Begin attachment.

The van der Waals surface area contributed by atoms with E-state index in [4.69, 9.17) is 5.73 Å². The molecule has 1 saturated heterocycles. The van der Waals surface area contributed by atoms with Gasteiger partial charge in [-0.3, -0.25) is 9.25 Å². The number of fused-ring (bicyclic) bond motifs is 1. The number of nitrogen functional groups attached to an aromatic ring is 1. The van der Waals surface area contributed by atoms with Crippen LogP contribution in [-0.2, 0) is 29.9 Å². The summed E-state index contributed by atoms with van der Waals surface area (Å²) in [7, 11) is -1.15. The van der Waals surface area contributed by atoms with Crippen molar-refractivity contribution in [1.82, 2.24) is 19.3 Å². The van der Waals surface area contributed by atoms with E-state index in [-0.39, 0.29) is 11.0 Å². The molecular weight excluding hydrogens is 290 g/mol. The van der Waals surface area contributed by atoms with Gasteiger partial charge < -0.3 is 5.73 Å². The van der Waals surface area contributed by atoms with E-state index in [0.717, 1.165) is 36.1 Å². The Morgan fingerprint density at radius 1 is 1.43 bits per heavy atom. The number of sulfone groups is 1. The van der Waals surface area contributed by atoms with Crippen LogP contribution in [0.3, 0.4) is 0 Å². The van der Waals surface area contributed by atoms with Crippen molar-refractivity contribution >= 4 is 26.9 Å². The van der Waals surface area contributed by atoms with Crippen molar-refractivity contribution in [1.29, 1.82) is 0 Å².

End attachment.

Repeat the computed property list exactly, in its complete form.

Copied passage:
The van der Waals surface area contributed by atoms with E-state index in [4.69, 9.17) is 5.73 Å². The molecule has 1 saturated heterocycles. The van der Waals surface area contributed by atoms with Gasteiger partial charge in [-0.3, -0.25) is 9.25 Å². The number of fused-ring (bicyclic) bond motifs is 1. The number of nitrogen functional groups attached to an aromatic ring is 1. The van der Waals surface area contributed by atoms with Crippen LogP contribution in [-0.2, 0) is 29.9 Å². The summed E-state index contributed by atoms with van der Waals surface area (Å²) in [7, 11) is -1.15. The van der Waals surface area contributed by atoms with Crippen molar-refractivity contribution in [1.82, 2.24) is 19.3 Å². The van der Waals surface area contributed by atoms with E-state index in [-0.39, 0.29) is 11.0 Å². The molecular weight excluding hydrogens is 290 g/mol. The van der Waals surface area contributed by atoms with Gasteiger partial charge < -0.3 is 5.73 Å². The van der Waals surface area contributed by atoms with E-state index in [0.717, 1.165) is 36.1 Å². The Morgan fingerprint density at radius 1 is 1.43 bits per heavy atom. The number of sulfone groups is 1. The van der Waals surface area contributed by atoms with Crippen LogP contribution in [0.3, 0.4) is 0 Å². The van der Waals surface area contributed by atoms with Crippen molar-refractivity contribution >= 4 is 26.9 Å². The van der Waals surface area contributed by atoms with Crippen molar-refractivity contribution in [1.29, 1.82) is 0 Å².